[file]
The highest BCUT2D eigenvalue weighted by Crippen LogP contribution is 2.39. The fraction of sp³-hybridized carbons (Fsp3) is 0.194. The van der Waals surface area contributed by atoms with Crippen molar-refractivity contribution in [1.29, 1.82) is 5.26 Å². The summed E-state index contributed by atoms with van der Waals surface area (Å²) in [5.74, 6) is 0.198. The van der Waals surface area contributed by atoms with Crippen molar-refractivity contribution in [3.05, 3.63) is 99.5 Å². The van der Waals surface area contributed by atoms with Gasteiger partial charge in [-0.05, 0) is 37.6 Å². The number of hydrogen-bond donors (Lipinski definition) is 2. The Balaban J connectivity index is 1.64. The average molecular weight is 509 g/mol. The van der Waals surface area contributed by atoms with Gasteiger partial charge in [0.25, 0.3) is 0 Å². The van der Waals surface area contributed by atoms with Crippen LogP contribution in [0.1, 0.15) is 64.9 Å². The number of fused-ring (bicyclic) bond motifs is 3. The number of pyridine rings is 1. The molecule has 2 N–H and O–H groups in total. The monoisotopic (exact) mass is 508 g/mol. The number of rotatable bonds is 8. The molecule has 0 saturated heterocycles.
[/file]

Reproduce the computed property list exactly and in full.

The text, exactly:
The highest BCUT2D eigenvalue weighted by Crippen LogP contribution is 2.39. The fraction of sp³-hybridized carbons (Fsp3) is 0.194. The van der Waals surface area contributed by atoms with Crippen molar-refractivity contribution in [1.29, 1.82) is 5.26 Å². The summed E-state index contributed by atoms with van der Waals surface area (Å²) in [5.74, 6) is 0.198. The van der Waals surface area contributed by atoms with Crippen molar-refractivity contribution in [3.05, 3.63) is 99.5 Å². The van der Waals surface area contributed by atoms with Gasteiger partial charge in [-0.05, 0) is 37.6 Å². The number of hydrogen-bond donors (Lipinski definition) is 2. The Balaban J connectivity index is 1.64. The average molecular weight is 509 g/mol. The van der Waals surface area contributed by atoms with Gasteiger partial charge in [0.25, 0.3) is 0 Å². The van der Waals surface area contributed by atoms with Crippen LogP contribution in [0.1, 0.15) is 64.9 Å². The number of fused-ring (bicyclic) bond motifs is 3. The number of pyridine rings is 1. The molecule has 2 N–H and O–H groups in total. The monoisotopic (exact) mass is 508 g/mol. The number of rotatable bonds is 8. The molecule has 0 saturated heterocycles.